It looked like Rosebank R.I.P. when the axe fell on this much-loved Lowland distillery in 1993 and talk of rescue plans soon came to nothing. For 24 long years it sat empty and forlorn awaiting demolition, or so it seemed, which makes the news of its revival, announced in October, all the more amazing.
There was a real sense of dismay among whisky lovers the day the stills at Rosebank ran cold. The closure of the distillery in 1993 was considered a “grievous loss” by the late whisky guru Michael Jackson who never doubted that Rosebank was one of the greats. Many felt the same way, and value began to soar for what was left of its precious stocks. ‘The King of the Lowlands’ appeared destined for a slow death, one bottle at a time.
Technically Rosebank was ‘mothballed’ for better times ahead, but as the years passed, any hope of re-opening began to fade. In 2002 the site was sold to British Waterways who owned the Forth & Clyde canal and the old maltings were converted into flats. Six years later, in what seemed to be the final death knell, thieves broke in and stole the three pot stills and the mash tun.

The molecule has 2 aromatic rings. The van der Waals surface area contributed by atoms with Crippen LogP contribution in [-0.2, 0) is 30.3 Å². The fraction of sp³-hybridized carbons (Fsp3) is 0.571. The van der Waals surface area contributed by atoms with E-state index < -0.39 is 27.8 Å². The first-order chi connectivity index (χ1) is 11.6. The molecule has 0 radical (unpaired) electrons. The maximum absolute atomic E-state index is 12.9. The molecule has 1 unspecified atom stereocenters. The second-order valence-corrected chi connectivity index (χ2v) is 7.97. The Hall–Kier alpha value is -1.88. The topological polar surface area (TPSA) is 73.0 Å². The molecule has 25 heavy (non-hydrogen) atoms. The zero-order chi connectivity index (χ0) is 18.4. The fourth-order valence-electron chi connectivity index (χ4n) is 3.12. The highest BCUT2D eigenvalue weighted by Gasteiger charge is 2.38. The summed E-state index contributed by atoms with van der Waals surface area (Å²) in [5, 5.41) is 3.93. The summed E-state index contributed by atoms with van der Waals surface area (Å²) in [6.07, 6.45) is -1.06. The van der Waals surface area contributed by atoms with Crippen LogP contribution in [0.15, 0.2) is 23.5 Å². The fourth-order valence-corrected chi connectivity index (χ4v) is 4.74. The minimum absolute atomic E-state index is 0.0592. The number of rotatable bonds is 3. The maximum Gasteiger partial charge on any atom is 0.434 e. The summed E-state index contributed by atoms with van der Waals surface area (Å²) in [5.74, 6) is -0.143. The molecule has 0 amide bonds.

But as we know, Rosebank is to be reborn. It was rescued in the nick of time before it could be bulldozed into history and buried beneath housing or a new supermarket. The independent family-owned Ian Macleod Distillers managed to rescue the Rosebank name. “It needs a lot of tender loving care to bring it back to its former glory,” says the firm’s MD, Leonard Russell. “So we’re going to have to rebuild some of the site from scratch.” You can watch Leonard talk about this big whisky project here.
For those who know and love the taste of Rosebank, the new owners have vowed to restore this triple-distilled gem of a distillery as best they can in a world that has moved on 25 years. And for those who have yet to experience this beautiful and beguiling single malt, a real treat awaits.